With his impeachment now all-but-certain, President Donald Trump and his allies are beginning to look past the House of Representatives, shifting their sights to the Republican-led Senate where the President will face trial.
Trump, who as recently as Wednesday lamented impeachment as a “dirty word,” has struggled to accept the prospect of becoming the third President in history to be impeached. But the President and White House officials are now signaling they will mount a robust defense in the Senate and look to turn the tables on Democrats during the President’s trial – including by digging in on the President’s unsubstantiated claims of corruption leveled at former Vice President Joe Biden.
Trump’s new reality began to set in as he returned from the NATO summit in London, where he canceled a scheduled news conference after a video surfaced appearing to show several world leaders, including Canadian Prime Minister Justin Trudeau, mocking Trump’s impromptu question-and-answer sessions with reporters alongside foreign counterparts.
Trump was “annoyed” and “bothered” by the hot mic video and people close to him said he fumed about Trudeau as he prepared to leave London.
But his attention quickly turned to the unfolding impeachment hearing after he boarded Air Force One to return to Washington. On the flight home, with the TVs tuned to the hearing, the President praised the Republican questioning of the constitutional scholars who testified on Wednesday and coordinated the White House’s forceful response to one of the witnesses invoking his 13-year-old son’s name.
For months, Trump has partly invited but largely dreaded the prospect of being only the third President in history to be impeached. But with House Democrats now crystallizing their intentions, the President and his White House are steeling themselves for what comes next.
“If you are going to impeach me, do it now, fast, so we can have a fair trial in the Senate, and so that our Country can get back to business,” Trump tweeted Thursday morning as he awaited Pelosi’s remarks. “We will have Schiff, the Bidens, Pelosi and many more testify, and will reveal, for the first time, how corrupt our system really is.”
After House Speaker Nancy Pelosi accused Trump of having “abused his power for his own personal political benefit” and declared that the House Judiciary Committee will “proceed with articles of impeachment,” the President hinted at the Republican wall Democrats are likely to run up against in the Senate.
“The good thing is that the Republicans have NEVER been more united,” Trump tweeted. “We will win!”
Trump and his allies were also quick to signal that they view the trial in the Republican-controlled Senate as an opportunity to score political points and deflect from the central allegations Trump is facing. Just as Trump pointed to a wish-list of Democrats he would see questioned during a Senate trial, his campaign manager relished the prospect of a “fair trial in the Senate” and the opportunity to “expose the Swamp for what it is.”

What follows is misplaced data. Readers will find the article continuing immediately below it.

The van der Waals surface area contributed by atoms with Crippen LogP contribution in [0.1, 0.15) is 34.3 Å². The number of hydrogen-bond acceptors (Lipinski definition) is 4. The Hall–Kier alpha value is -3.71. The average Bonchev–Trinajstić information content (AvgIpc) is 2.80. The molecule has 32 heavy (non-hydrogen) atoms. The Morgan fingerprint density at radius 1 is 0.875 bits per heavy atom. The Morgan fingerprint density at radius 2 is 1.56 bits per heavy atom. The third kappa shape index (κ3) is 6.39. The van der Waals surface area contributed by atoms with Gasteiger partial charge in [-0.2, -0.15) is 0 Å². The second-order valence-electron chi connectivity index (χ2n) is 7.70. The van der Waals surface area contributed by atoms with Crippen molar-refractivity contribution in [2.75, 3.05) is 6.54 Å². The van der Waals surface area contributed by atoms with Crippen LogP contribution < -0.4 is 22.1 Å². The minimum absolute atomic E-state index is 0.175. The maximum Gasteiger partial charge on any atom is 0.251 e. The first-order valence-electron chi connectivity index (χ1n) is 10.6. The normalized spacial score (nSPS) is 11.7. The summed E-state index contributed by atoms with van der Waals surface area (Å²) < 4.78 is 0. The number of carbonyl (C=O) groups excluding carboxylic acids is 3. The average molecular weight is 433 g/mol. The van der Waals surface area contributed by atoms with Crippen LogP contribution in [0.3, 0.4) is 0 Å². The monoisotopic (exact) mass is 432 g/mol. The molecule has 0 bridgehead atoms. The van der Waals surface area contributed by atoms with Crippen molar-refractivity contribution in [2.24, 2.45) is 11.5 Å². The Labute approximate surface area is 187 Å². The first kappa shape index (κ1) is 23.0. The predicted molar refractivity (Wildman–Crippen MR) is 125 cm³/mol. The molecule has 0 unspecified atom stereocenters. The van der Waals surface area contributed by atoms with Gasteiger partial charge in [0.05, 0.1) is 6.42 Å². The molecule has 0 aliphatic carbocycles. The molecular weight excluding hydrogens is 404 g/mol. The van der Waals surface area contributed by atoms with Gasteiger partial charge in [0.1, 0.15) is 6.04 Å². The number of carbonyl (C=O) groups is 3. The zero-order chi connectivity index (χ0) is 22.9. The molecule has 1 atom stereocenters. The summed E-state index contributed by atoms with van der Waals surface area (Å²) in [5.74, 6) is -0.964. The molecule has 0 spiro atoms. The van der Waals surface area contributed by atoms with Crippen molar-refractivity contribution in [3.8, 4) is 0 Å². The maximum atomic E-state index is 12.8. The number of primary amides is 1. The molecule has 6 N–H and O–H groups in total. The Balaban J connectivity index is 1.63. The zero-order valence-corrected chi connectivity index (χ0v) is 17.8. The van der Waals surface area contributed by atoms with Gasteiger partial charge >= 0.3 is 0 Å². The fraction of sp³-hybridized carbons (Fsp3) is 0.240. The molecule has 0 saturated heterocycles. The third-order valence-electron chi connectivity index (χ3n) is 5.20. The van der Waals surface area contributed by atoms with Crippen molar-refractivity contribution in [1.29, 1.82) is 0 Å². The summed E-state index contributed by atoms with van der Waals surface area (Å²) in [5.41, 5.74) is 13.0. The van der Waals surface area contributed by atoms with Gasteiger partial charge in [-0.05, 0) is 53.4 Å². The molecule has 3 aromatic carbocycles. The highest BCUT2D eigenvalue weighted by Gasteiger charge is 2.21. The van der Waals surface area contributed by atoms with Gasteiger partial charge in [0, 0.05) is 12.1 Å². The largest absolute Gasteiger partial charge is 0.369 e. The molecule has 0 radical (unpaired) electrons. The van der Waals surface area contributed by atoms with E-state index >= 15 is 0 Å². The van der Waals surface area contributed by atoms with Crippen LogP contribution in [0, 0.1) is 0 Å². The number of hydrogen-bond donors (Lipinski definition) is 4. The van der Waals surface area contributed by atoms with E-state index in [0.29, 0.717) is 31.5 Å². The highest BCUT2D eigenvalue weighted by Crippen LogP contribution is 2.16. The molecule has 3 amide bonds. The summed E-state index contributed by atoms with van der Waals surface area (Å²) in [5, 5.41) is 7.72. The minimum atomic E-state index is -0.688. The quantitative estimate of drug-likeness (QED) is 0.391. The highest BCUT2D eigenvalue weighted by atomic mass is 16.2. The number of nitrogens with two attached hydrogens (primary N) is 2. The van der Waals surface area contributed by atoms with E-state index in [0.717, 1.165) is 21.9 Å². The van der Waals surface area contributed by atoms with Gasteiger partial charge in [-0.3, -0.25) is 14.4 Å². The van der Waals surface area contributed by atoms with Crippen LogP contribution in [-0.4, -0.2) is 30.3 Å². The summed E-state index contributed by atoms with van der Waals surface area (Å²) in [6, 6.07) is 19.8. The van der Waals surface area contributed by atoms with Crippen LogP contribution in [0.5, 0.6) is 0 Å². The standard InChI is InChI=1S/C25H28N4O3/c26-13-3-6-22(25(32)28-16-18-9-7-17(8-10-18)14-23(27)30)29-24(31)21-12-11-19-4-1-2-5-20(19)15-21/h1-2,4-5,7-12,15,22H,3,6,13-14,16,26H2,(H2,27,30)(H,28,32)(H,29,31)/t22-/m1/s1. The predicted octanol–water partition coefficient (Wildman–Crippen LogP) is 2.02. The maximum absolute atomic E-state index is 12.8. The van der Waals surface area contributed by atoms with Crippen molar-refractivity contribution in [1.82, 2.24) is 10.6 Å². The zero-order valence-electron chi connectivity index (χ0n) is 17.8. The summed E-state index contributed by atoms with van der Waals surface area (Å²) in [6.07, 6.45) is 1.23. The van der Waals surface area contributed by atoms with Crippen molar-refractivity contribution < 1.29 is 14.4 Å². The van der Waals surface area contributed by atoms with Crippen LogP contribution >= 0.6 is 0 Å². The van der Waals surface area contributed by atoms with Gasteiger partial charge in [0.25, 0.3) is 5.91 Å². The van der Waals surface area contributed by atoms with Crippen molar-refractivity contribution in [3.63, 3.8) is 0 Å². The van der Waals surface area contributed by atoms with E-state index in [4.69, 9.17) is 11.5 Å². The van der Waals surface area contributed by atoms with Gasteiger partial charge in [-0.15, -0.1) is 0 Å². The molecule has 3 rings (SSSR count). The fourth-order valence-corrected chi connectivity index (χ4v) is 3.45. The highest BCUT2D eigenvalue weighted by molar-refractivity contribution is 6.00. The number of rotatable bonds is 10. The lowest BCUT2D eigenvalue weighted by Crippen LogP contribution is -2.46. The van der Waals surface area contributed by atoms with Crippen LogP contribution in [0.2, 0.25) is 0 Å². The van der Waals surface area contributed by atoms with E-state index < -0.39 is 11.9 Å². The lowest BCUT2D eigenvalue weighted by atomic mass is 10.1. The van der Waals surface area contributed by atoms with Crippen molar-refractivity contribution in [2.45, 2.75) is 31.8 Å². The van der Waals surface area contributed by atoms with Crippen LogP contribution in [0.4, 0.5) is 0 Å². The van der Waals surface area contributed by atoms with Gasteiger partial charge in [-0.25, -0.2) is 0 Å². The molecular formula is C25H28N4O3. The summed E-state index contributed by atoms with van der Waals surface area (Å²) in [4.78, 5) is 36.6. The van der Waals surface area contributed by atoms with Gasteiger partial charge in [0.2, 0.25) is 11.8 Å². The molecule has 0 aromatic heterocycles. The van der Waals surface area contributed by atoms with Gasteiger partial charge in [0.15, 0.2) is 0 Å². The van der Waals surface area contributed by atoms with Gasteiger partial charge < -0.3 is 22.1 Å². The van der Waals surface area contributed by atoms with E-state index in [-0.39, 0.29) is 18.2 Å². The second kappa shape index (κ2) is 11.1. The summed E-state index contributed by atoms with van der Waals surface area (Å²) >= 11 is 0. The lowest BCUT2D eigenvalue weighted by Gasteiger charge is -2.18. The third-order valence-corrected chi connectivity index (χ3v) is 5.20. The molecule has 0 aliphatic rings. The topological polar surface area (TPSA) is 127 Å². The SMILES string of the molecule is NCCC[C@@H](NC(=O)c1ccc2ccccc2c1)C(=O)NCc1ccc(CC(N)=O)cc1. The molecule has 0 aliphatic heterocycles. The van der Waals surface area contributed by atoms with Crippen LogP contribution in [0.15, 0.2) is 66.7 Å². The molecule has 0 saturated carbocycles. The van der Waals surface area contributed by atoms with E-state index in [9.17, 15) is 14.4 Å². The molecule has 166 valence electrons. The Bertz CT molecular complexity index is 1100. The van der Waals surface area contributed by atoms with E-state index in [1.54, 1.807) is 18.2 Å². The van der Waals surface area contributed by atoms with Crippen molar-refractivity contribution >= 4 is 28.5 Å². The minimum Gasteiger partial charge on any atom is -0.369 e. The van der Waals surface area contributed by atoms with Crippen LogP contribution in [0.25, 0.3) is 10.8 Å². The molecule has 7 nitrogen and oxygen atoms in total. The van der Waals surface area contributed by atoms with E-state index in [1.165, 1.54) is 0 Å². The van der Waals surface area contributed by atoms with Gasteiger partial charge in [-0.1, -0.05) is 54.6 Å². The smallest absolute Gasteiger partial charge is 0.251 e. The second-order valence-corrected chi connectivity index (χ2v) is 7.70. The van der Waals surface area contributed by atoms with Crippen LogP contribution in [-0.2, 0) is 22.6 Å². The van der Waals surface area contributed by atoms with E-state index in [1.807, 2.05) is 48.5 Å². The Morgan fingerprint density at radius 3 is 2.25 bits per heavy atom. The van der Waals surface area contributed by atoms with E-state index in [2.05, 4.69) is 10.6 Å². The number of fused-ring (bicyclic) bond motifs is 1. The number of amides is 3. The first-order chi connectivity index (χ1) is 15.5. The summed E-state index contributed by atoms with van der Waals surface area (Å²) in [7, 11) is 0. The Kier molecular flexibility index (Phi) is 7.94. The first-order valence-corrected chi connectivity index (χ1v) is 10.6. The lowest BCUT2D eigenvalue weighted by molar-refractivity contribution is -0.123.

At the White House, officials touted the first impeachment hearing in the House Judiciary Committee as a good day for the President and argued that it was the culmination of weeks of hearings that have failed to swing the public in favor of impeachment.
“The public hasn’t been moved by any of this. It strikes along partisan lines like you’d expect,” one White House official said.
While more Americans now support impeaching and removing Trump from office than those who do not, Democrats have struggled to sway independents and voters in key battleground states.
With that in mind, White House lawyers have spent the last several weeks almost singularly focused on building out the President’s legal defense in preparation for a Senate trial, sources familiar with the matter said.
There are two aspects the White House is focused on as it prepares for the potential Senate trial – the communications strategy and the legal strategy. An administration official says Pat Cipollone will take the lead as the main lawyer in the potential senate trial supported by his deputies, including Mike Purpura and Pat Philbin. The officials say Cipollone “built his team with many trial lawyers precisely for this eventuality.”
Cipollone is also engaging regularly with lawmakers, including Senate Majority Leader Mitch McConnell. And White House advisers Tony Sayegh and Pam Bondi are meeting regularly with lawmakers and their staff on Capitol Hill to coordinate on messaging.
The White House has previously urged Republican senators to not drag it out.
And White House officials say the burden is on the Democrats to prove Trump did something wrong, not for the White House to prove he did something right, and officials believe the Democrats have not succeeded in that regard to dramatically sway public opinion.
The President “wants his case fully made in the Senate,” White House legislative affairs director Eric Ueland told reporters on Wednesday. “We need witnesses as part of our trial and a full defense of the President on the facts.”
CNN’s Jim Acosta contributed to this report.